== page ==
Brady Hammes on Avoiding the Hollywood Machine
In Conversation with Brad Listi on Otherppl
Brady Hammes is the guest. His debut novel, The Resolutions, is available from Ballantine Books.
From the episode:
Brady Hammes: That’s why I switched gears into writing. I was writing screenplays, and obviously a screenplay is only valuable if it’s made into a film. Nobody reads screenplays for fun, you know? That was the problem that I was running up against: okay, you can try and go through the Hollywood machine and be like every other person who moves out to LA and wants to write a movie. But then I was like, I just want to tell stories. So one day, I had this idea for a screenplay, and I just started writing it as a short story, basically, and I had way more fun because it allowed for a voice. There’s no voice in screenplays that’s like super dramatic. It’s more like an instruction manual or something, and I basically didn’t have to rely on anyone. I didn’t have to find some financier to give me a bunch of money. All I need is my time. This was probably only ten years ago, so I started writing pretty late in life. It just seemed like a more practical way to to tell the stories that I wanted to tell.
Brad Listi: Yeah, I get it. I mean, I kind of made the turn when I was in college. Even though I finished my film degree, I didn’t want to switch majors or whatever, but if you’re focused on writing, the logistics of having to get a film made and to deal with all the people and all the money and all the different moving parts. That’s a specialized skill set. You almost have to be like an army general or something.
Brady Hammes: And you have to be the kind of person who can go into a room and be really charismatic and pitch stuff and that’s just not me. I don’t want to have to try and sell people on anything. I would just rather let the work speak for itself. So much of Hollywood is having that sort of charm and the ability to work around and it’s not something that I’m interested in.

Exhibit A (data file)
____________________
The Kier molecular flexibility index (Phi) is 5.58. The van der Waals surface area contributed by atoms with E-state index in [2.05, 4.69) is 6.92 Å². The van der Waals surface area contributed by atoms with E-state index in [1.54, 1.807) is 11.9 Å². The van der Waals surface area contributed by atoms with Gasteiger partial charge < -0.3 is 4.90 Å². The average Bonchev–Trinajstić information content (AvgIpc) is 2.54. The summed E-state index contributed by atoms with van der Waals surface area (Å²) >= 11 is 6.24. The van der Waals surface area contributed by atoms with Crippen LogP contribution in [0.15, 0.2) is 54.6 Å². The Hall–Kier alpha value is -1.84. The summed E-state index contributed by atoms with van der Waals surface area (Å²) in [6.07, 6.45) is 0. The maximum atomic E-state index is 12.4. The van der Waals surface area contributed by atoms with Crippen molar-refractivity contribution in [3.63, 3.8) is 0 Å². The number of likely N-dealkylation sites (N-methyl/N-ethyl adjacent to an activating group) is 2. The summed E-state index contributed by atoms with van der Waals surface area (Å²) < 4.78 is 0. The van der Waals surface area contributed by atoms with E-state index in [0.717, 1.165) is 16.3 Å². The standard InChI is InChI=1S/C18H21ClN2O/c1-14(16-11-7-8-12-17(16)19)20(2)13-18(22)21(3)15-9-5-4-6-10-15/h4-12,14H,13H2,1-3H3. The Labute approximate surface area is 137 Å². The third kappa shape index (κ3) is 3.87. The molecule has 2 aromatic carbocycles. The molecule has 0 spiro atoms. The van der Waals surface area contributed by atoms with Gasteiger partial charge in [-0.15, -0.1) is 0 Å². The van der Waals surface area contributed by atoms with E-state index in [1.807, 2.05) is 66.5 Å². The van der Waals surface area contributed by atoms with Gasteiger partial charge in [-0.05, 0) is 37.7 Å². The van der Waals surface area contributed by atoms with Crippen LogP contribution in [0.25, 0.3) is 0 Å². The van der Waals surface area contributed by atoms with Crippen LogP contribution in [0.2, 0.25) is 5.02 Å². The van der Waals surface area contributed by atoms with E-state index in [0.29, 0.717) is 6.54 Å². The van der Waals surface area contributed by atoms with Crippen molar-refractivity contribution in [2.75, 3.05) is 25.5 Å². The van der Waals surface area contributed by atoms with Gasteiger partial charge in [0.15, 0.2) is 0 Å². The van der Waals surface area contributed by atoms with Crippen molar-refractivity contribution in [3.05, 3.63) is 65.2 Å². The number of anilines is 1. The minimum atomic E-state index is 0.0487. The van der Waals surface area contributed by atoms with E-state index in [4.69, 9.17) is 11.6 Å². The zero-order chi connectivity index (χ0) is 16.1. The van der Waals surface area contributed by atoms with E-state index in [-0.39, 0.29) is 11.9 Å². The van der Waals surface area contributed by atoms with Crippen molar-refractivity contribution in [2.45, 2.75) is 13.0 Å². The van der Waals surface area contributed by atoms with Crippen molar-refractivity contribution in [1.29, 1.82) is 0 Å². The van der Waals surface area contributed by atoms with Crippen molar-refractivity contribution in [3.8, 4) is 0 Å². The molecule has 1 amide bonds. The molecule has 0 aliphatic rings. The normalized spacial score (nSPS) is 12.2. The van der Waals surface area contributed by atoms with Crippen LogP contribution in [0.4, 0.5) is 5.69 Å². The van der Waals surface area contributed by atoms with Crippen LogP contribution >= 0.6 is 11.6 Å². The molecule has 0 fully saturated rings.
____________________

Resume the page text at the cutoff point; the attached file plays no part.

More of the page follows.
Brad Listi: Yeah, it’s weird. It’s definitely something I’ve talked about with friends over the years in LA … that when it comes to entertainment and media and living in one of these media capitals like Los Angeles or New York, there are so many people vying for a limited number of seats at the table. Thinking about that sometimes just gives me like a migraine or just makes me feel depressed. Everybody wants the same thing. Everybody’s fighting for it. You’ll look at these people who sort of work their way through the system and they get those kind of prized seats, and it’s a function of privilege and nepotism. … But the point that I’m driving at is that I feel like sometimes that the achievement is primarily a social achievement rather than like an artistic achievement.
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Brady Hammes lives in Los Angeles by way of Colorado and Iowa. His short stories have appeared in Michigan Quarterly Review, Guernica, The Rattling Wall, and Harper Perennial’s Forty Stories Anthology. He’s also an Emmy-Award winning documentary film editor whose most recent project, Tom vs. Time—about NFL quarterback Tom Brady—won a 2018 Sports Emmy. Before that, he edited the feature film Social Animals, which had its world premiere at the 2018 SXSW film festival.